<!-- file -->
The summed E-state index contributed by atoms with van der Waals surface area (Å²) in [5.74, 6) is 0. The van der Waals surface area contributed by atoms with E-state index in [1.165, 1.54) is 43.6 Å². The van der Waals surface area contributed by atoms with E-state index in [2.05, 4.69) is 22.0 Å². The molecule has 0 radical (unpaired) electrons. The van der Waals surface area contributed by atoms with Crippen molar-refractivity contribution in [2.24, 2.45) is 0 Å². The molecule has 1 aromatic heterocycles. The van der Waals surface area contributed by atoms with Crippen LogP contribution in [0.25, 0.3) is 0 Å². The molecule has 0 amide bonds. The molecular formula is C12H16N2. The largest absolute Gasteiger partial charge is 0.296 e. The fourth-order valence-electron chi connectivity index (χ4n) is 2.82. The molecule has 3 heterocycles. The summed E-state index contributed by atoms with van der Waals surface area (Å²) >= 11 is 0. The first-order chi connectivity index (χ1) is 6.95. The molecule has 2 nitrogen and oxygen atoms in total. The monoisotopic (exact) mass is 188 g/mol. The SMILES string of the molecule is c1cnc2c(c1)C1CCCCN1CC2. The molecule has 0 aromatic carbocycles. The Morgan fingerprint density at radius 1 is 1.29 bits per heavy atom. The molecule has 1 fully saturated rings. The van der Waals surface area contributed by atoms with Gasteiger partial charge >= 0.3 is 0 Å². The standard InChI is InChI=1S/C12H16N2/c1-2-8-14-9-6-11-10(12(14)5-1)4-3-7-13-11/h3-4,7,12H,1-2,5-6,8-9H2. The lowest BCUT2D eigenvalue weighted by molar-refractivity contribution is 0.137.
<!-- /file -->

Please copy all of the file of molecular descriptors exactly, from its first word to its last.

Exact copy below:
The summed E-state index contributed by atoms with van der Waals surface area (Å²) in [5.74, 6) is 0. The van der Waals surface area contributed by atoms with E-state index in [1.165, 1.54) is 43.6 Å². The van der Waals surface area contributed by atoms with E-state index in [2.05, 4.69) is 22.0 Å². The molecule has 0 radical (unpaired) electrons. The van der Waals surface area contributed by atoms with Crippen molar-refractivity contribution in [2.24, 2.45) is 0 Å². The molecule has 1 aromatic heterocycles. The van der Waals surface area contributed by atoms with Crippen LogP contribution in [0.25, 0.3) is 0 Å². The molecule has 0 amide bonds. The molecular formula is C12H16N2. The largest absolute Gasteiger partial charge is 0.296 e. The fourth-order valence-electron chi connectivity index (χ4n) is 2.82. The molecule has 3 heterocycles. The summed E-state index contributed by atoms with van der Waals surface area (Å²) >= 11 is 0. The first-order chi connectivity index (χ1) is 6.95. The molecule has 2 nitrogen and oxygen atoms in total. The monoisotopic (exact) mass is 188 g/mol. The SMILES string of the molecule is c1cnc2c(c1)C1CCCCN1CC2. The molecule has 0 aromatic carbocycles. The Morgan fingerprint density at radius 1 is 1.29 bits per heavy atom. The molecule has 1 fully saturated rings. The van der Waals surface area contributed by atoms with Gasteiger partial charge >= 0.3 is 0 Å². The standard InChI is InChI=1S/C12H16N2/c1-2-8-14-9-6-11-10(12(14)5-1)4-3-7-13-11/h3-4,7,12H,1-2,5-6,8-9H2. The lowest BCUT2D eigenvalue weighted by molar-refractivity contribution is 0.137.